|Photo provided by Dr. Souter|
After doing several surgical and medical posts I embarked on training in psychiatry but abandoned it because British psychiatry at that time was heavily biased towards psychotropic medication and electro-convulsive-therapy, ECT. I switched tack and entered family medicine and worked as a general practitioner for the next thirty years. Soon after I started, I was asked to write a weekly column in the local newspaper. I have done that ever since and am currently in my 38th year. This has been a big part of my life because I have to research a new topic every week. It benefits me as it keeps me up to date and it satisfied my writing craving for so many years.
But in my fiction, my medical background always comes to the fore. When I was considering writing for adults, I was always a bit confused about the old chestnut of wisdom to ‘write what you know about.’ By that token it seemed to me that accountants should have accountants as their main protagonists, teachers should set their tales in school or college, and so on. I didn’t at that stage want to write about a doctor or a surgeon. Then I realized I didn’t have to. As long as I peppered my stories with medical details, using my background I could make those aspects of the story credible and believable.
That is what I did in Raw Deal at Pasco Springs, my first novel. It is about a gambler and a reluctant lawman. He isn’t a doctor, but there is a doctor in the story and there are episodes that appertain to medicine.
Later on, I wrote a biographical novel called The Doctor, in the West of the Big River series for Western Fictioneers. It is about Doctor George Goodfellow, the surgeon to the gunfighters, who practiced in Tombstone and later on in Tucson in the wild days of the Earps and Doc Holliday. He was the foremost expert on gunshot wounds and a surgical innovator who deserves his place in medical history. It is followed up by another in the series, The Dime Novelist, about the king of the dime novelists, Ned Buntline.
And I have to mention Wolf Creek, the brainchild of Troy Smith. This was the collaborative project that involved so many of the Western Fictioneers. My character was Doctor Logan Munro the town doctor. Much of the way he practices is a romantic extension of my work as a town doctor. Before he came to Wolf Creek, Logan served in the Crimean War and the Indian Mutiny (as did my great grandfather) and I also drew on three months experience working in a fever hospital in Southern India back in the seventies. That gave me valuable experience in tropical medicine and I saw diseases like cholera, tetanus, malaria, typhoid, and rabies. I saw cobra bites and I did lumbar punctures by oil lamp when the hospital generators packed up, as well as assisting at operations on typhoid enteric perforations of the bowel, working in front of huge fans because of the sweltering heat.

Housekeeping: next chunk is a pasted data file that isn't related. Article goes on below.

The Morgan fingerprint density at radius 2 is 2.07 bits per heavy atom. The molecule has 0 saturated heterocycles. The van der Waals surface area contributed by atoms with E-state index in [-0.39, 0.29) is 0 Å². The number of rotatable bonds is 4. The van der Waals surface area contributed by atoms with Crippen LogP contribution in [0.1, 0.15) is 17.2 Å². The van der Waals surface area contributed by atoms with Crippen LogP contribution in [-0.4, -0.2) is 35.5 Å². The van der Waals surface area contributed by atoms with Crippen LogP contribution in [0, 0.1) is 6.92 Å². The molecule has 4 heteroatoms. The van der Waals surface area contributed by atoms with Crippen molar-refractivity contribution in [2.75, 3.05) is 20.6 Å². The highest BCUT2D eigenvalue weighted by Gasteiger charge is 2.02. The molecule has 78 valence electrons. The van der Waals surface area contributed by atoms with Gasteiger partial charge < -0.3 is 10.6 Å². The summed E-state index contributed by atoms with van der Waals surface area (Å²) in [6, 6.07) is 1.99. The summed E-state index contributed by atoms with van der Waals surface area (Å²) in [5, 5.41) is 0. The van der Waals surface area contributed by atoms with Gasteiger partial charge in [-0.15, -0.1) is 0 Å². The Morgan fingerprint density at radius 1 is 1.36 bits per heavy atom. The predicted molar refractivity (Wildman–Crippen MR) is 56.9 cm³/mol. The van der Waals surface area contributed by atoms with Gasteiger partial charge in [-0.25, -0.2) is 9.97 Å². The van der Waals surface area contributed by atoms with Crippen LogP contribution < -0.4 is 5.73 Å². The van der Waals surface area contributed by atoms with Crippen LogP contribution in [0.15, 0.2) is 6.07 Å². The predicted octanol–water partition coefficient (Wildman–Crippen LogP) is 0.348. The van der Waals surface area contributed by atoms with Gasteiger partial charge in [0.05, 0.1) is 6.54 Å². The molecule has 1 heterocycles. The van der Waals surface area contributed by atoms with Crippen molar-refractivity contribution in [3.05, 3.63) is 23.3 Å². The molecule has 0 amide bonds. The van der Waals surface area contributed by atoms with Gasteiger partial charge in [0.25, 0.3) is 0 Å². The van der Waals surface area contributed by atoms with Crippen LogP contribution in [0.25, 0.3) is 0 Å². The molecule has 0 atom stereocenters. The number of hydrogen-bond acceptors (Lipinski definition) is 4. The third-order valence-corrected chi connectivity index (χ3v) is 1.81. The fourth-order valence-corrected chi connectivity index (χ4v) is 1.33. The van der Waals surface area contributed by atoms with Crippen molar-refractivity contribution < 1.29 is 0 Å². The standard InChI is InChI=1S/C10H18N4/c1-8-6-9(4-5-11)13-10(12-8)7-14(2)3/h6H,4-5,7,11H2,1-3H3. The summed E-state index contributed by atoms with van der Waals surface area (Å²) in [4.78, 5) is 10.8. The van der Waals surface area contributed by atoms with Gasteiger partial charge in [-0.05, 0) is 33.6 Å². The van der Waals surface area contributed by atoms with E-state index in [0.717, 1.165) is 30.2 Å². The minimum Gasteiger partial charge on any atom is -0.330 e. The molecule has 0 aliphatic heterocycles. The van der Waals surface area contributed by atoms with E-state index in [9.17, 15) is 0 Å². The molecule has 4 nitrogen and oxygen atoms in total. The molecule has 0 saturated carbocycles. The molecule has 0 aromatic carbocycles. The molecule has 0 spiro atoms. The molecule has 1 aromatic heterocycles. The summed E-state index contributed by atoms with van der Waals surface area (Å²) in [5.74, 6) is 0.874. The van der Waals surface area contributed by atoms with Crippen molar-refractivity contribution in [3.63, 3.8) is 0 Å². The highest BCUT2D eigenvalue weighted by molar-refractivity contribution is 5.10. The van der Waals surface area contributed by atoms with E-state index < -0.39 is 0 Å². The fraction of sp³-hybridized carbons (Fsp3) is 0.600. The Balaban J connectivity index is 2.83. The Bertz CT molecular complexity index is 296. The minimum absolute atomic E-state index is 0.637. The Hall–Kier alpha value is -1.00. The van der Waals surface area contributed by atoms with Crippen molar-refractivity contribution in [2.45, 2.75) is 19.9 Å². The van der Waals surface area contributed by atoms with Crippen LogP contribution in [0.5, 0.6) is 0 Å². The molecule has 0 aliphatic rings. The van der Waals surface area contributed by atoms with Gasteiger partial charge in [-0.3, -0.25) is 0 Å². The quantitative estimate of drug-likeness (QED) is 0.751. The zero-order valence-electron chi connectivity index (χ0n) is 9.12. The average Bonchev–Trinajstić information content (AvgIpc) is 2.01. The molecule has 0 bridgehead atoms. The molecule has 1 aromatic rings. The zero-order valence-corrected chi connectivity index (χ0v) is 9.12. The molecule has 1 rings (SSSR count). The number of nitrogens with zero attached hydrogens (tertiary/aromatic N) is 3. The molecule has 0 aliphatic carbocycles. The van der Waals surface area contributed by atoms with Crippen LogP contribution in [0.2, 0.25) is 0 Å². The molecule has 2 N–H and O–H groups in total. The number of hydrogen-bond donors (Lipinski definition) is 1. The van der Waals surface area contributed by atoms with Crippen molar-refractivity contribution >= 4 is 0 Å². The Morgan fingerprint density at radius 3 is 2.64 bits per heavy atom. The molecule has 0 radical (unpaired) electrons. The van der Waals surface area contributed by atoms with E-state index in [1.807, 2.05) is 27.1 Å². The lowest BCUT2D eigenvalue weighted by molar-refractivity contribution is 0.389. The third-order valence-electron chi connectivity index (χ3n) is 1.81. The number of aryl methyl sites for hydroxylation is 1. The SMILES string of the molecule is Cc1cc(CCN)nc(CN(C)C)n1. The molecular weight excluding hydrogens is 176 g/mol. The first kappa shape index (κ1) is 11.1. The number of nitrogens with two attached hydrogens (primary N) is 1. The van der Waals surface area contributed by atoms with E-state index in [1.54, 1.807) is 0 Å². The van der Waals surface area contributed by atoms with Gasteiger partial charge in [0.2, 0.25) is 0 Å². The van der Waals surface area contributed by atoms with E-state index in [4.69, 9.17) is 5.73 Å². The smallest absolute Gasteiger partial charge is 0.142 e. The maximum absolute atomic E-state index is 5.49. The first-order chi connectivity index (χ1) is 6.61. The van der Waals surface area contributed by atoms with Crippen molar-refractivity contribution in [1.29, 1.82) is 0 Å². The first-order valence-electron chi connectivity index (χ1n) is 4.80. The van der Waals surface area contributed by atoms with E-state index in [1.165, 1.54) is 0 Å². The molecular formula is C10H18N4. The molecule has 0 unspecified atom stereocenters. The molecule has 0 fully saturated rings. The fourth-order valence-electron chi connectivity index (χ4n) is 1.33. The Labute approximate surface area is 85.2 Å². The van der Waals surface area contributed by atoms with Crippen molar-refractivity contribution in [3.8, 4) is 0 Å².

4. Where did you get the idea for your latest release and tell a bit about the story?
My next western release is actually a re-release. It is a series of interlinked short stories about Doctor Marcus Quigley, a dentist, gambler, and bounty hunter. I am so pleased that the wonderful folk at Prairie Rose Publications (Cheryl Pierson and Livia Washburn) are soon to publish it.
Marcus Quigley is on the trail of someone who murdered the benefactress who put him through dental school in Baltimore. It was inspired by a series of western novels about a character called Sudden, that I read as a youngster. They were written by British author Oliver Strange and were about a young cowpuncher who was lightning fast on the draw, who was unjustly outlawed. He too was on a revenge mission.
Once again, my medical background comes into this a great deal, for Marcus is often called upon to carry out operations including brain surgery.
I can’t say any more than that, because the title has not been decided on and I am eager to see the cover that Livia will conjure up.
5. Are you a plotter or a pantser?
Actually, I’m both. I am a pantser when I write short stories, but when I get to novels, I feel I have to be a plotter. With the short form, including the novella, I feel that I can keep the loose threads together in my mind, but since my novels are all basically mysteries with subplots and red herrings strewn throughout, I have to be a plotter. I envy people like the late, great Frank Roderus, and many of the human fiction factories in the Western Fictioneers who can sit down with a blank page or screen and just type a story from beginning to end. That takes courage I don’t have. I’d worry about getting so far and then stalling.
Let me give you an example of my transition between the two. A few years ago, I dashed off a flash fiction short story that I called The Villain’s Tale for a literary competition. Surprisingly, it won me a Fish Award and a decent pot of good Irish cash. Well, Euros actually, but in England, we still write for pounds sterling. It was a miniature historical mystery and it stimulated me to write a medieval mystery set in the 14th century, set in and around an English castle that I actually live within arrowshot of. My point is that I had to evolve from that panster into a plodding plotter. That first novel, The Pardoner’s Crime was an amalgamation of characters from the Robin Hood legends and from Geoffrey Chaucer’s Canterbury Tales. It has become a series of four novels so far, with two due out this month and next. The research involved amounts to a filing cabinet and a couple of shelves of reference books. When I am in writing such a novel my study becomes like a medieval monk’s cell with papers, scrolls all over the place, and maps of the area as it was in the 14th century pinned to my walls.
6. Is there a writing routine you follow, or do you write when the muse strikes?